How to Clean a wok (Step by Step Guide)

How to Clean a wok

The wok is one of the most versatile cooking vessels. It can be used for frying, steaming, deep frying and even smoking food. A well-seasoned wok will last a lifetime with proper care. However, if you don’t know how to clean your wok properly, it may not last long at all.

The woks are made of two most popular materials, cast iron and carbon steel. Both are completely different materials with some similarities but the method of washing both cast iron and carbon steel wok is completely different.

Here are some tips on how to clean your wok without harming its seasoning or damaging the metal itself.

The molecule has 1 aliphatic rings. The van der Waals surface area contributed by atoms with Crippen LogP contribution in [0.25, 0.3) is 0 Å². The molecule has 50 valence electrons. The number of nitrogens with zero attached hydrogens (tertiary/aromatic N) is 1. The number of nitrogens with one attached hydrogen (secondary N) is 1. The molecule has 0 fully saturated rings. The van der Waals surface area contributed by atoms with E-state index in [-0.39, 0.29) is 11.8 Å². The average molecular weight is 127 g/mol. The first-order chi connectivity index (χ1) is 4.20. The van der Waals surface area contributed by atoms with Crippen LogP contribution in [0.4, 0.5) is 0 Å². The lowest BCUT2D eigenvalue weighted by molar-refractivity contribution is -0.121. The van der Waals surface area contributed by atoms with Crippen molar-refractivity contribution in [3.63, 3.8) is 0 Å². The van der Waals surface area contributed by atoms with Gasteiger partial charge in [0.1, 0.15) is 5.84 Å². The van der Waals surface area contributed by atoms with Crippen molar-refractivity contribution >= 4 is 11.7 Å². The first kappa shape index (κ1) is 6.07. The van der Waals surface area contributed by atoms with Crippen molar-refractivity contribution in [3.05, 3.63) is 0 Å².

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How to clean a cast iron wok

How to clean a cast iron wok

Cast iron wok is known as one of the best wok and many chefs prefers it over carbon steel wok. The reason for its popularity is it tend to heat the food more evenly and we get more flavor from cooking in a cast iron wok. When it comes to cast iron wok, it is bit heavier and you have to give it a bit more attention to take care of.

Cast iron is porous material that needs to be seasoned before it gets used and we must have to be a bit more careful when cleaning a cast iron wok to avoid the chances of removing the seasoned layer or from damaging.

Before start cleaning a cast iron wok the point you need to know is not to remove all the oil but simply just remove the food and bacteria. The material is not made to be scrubbed with a cleaner.

1) Soak it in a hot water for a while